Controlling the time and dose of nanoparticulate drug delivery by administration of small molecule drugs holds promise for efficient and safer therapies. This study describes a versatile approach of exploiting antibody-ligand interactions for the design of small molecule-responsive nanocarrier and nanocomposite systems. For this purpose, antibody fragments (scFvs) specific for two distinct small molecule ligands are designed. Subsequently, the surface of nanoparticles (liposomes or adeno-associated viral vectors, AAVs) is modified with these ligands, serving as anchor points for scFv binding. By modifying the scFvs with polymer tails, they can act as a non-covalently bound shielding layer, which is recruited to the anchor points on the nanoparticle surface and prevents interactions with cultured mammalian cells. Administration of an excess of the respective ligand triggers competitive displacement of the shielding layer from the nanoparticle surface and restores nanoparticle-cell interactions. The same principle is applied for developing hydrogel depots that can release integrated AAVs or liposomes in response to small molecule ligands. The liberated nanoparticles subsequently deliver their cargoes to cells. In summary, the utilization of different antibody-ligand interactions, different nanoparticles, and different release systems validates the versatility of the design concept described herein.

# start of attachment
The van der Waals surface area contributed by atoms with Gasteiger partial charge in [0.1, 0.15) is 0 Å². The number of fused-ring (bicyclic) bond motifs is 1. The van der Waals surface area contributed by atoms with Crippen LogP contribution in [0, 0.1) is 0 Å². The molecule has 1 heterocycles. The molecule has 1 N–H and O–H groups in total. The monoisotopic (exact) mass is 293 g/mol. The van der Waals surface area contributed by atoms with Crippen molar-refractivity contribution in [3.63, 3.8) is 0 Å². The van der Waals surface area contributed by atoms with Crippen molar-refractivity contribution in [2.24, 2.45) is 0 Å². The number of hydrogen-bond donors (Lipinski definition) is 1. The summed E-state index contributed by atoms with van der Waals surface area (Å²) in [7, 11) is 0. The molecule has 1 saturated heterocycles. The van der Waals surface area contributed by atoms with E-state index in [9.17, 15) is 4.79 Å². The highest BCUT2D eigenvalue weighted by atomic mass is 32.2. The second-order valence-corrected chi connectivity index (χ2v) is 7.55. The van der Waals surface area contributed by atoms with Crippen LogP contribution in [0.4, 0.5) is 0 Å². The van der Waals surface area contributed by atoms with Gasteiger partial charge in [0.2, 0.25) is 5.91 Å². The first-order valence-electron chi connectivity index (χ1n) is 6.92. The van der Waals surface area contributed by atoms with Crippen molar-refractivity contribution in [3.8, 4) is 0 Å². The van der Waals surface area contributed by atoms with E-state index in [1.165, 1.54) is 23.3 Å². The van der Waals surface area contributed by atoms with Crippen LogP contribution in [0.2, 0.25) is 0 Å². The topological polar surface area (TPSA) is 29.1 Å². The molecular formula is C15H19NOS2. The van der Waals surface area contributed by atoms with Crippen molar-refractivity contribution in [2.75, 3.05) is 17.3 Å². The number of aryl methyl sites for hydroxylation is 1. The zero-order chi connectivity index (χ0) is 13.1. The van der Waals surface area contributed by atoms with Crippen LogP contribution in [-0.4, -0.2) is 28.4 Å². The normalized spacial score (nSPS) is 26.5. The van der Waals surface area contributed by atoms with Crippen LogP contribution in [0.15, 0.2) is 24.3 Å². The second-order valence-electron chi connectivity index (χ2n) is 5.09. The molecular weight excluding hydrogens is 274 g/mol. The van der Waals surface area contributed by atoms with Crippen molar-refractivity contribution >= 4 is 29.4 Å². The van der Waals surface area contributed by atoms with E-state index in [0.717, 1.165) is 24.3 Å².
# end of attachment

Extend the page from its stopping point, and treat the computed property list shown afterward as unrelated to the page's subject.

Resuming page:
Keywords: PAS; adeno-associated viruses; complementarity determining region grafting; hydrogels; nanoparticles; single-chain variable fragments; stimulus-responsive systems.
© 2021 The Authors. Small published by Wiley-VCH GmbH.